Hitman: HD Trilogy - Xbox 360

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Hitman: HD Trilogy (Xbox 360)
Also for: PS3
Viewed: 3D Third-person, over the shoulder Genre:
Strategy: Stealth
Media: DVD Arcade origin:No
Developer: Io-Interactive Soft. Co.: Square Enix
Publishers: Square Enix (GB)
Released: 1 Feb 2013 (GB)
Ratings: PEGI 18+

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Summary

IO Interactive's Hitman: Absolution is a big hit with the Xbox 360/PS3 generation, but whole swathes of them missed out on some of Agent 47's earlier escapades. This high definition collection of Hitman 2: Silent Assassin, Hitman: Contracts and Hitman: Blood Money aims to rectify that situation.

In the second episode, we meet our intrepid assassin in a church on the Isle of Sicily. Codename 47 has been attempting to distance himself from his past, burying his career along with his identity. But his place of solitude is quickly discovered and Codename 47 is blackmailed into rejoining the criminal underworld of assassination. This time it's personal.

It's not an original story, but it's one that suits the setting of the game brilliantly. The tale spans some 20 objective and action-based missions, in which you must virtually travel the globe, meet with NPCs who speak in their native tongues (there are subtitles), guard your own life against hundreds of skilled assassins and become accustomed to library of deadly weapons such as sniper rifles and lethal explosives.

Hitman Contracts continues the cold-hearted and rather sinister traditions of the previous games, but don't mistake it for 'more of the same'. As well as delivering a host more brutal missions, the game also introduces a few new gameplay elements and visual overhauls.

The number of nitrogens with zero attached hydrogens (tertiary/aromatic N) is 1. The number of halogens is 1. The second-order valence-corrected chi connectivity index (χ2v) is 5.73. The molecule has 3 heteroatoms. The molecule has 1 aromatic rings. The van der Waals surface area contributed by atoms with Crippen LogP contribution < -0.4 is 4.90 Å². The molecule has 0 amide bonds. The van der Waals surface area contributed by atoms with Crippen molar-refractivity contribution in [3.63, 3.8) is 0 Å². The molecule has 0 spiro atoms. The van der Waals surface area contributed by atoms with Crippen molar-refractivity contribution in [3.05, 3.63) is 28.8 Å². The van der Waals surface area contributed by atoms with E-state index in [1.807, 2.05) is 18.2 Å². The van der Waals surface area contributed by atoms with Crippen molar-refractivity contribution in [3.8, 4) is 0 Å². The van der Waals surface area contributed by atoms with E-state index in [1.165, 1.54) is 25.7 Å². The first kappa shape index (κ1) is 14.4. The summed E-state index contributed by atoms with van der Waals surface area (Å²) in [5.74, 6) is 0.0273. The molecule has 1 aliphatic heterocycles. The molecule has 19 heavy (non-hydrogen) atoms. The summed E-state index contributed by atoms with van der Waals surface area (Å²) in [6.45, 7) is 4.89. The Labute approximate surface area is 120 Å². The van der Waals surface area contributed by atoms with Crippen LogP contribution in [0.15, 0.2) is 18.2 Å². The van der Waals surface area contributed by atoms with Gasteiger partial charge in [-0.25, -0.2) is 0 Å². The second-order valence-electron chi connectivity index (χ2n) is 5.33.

The game kicks off in Paris as you find yourself wounded and trapped in some kind of asylum. From here the main task at hand is obviously to escape and, as with previous instalments in the series, there's more than one way to tackle the problem. Guns and ammo are not in short supply so the option of arming yourself to the teeth, taking the offensive and blasting your way right out of the front door is certainly not out of the question. However, the more stealthy approach can also prove handy - you've got your trusty wire for garrotting and you don't have to travel far before you find a willing volunteer with which to exchange clothing.

The rest of the game continues in similar style, with you travelling to various international locations and taking on a wide array of missions. In each case, you won't be surprised to hear that there's somebody or other who needs taking out - how you go about it is up to you. When you're infiltrating enemy territory it's often a good idea to take advantage of a recent victim's attire, but it's never too long before you're rumbled so be prepared to take part in some pretty large-scale shoot-outs.

Then, of course, there's Blood Money. When assassins from Agent 47’s contract killing firm The ICA are offed in a series of hits, it seems as though a more powerful agency has entered the fray. In an attempt to avoid the mortuary slab, Agent 47 travels to America – visiting and making money in places like Los Angeles, Las Vegas, New Orleans and Mississippi.

Agent 47 has a number of additional features, including the ability to dispose of bodies in boxes and enclosed spaces, as well as making hits look like accidents, such as by dropping a chandelier on a target’s head or using a remote bomb. Hitman: Blood Money also has a redesigned NPC and AI system. Gamers can use the cash raised from hits to bribe the press or to customise and upgrade weapons to suit their individual style of assassination.

Even if you are new to the Hitman series, don’t worry, because the game offers a new rookie mode, as well as various levels of difficulty, that will give players all the training needed to be a successful contract killer.